Your iPhone keeps an unencrypted record of your movements

If you are an owner of an iPhone or a 3G iPad, you’ll probably want to know that your location – along with a timestamp – is recorded by the device and stored into a file called “consolidated.db,” which is then copied on the computer to which you synchronize the device.

The file and its contents were discovered by Alasdair Allan and Pete Warden, two researchers that were collaborating on some data visualization projects and were curious whether they could do a visualization of mobile data.

During their search for it, they discovered the aforementioned file and analyzed it. It turns out that the data it contained allowed them to make a rather detailed visualization of how the phone – or rather his owner – moved about during a great period of time.

The file containing the data is found only on the device and on the computer with which it is synchronized, and there is no evidence that Apple is syphoning the data remotely. But why is this information collected and stored in the first place?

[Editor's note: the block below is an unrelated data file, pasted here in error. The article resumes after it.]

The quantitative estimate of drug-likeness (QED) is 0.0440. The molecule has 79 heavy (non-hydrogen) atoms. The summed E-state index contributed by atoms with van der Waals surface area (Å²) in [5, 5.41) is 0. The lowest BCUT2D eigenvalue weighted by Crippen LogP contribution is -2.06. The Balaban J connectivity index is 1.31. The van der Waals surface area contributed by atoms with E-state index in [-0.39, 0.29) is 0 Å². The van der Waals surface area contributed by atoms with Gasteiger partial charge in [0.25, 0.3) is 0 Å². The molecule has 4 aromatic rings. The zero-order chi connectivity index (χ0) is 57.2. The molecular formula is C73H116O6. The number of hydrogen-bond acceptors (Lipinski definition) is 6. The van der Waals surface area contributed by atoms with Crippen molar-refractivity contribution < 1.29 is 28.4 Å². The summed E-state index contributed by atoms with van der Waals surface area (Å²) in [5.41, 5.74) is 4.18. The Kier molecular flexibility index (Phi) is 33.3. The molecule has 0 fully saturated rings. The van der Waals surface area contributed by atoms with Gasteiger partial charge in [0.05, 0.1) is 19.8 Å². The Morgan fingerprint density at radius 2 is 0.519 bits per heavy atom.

The researchers that it’s unclear, but that their best guess is that Apple has some new features in mind for the future, and that they will be needing the data to work properly. “The fact that it’s transferred across devices when you restore or migrate is evidence the data-gathering isn’t accidental,” they commented.

But the biggest problem at the moment is that this file and its counterpart on the computer are not encrypted and are, thus, easily readable by third parties. “By passively logging your location without your permission, Apple have made it possible for anyone – from a jealous spouse to a private investigator – to get a detailed picture of your movements,” they said. And that’s without needing a court order.

According to their research, the data begun to be collected and stored in June 2010, with the release of iOS 4. The researchers said they contacted Apple’s Product Security team to ask them about the collected data, but received no response so far.

In the meantime, they developed an open source application that maps the information present in the file on the mobile device or on the computer. In order to demonstrate their point, but foil potential snoopers, they artificially reduced the spacial and temporal accuracy of the data.

“You can only animate week-by-week even though the data is timed to the second, and if you zoom in you’ll see the points are constrained to a grid, so your exact location is not revealed. The underlying database has no such constraints, unfortunately.”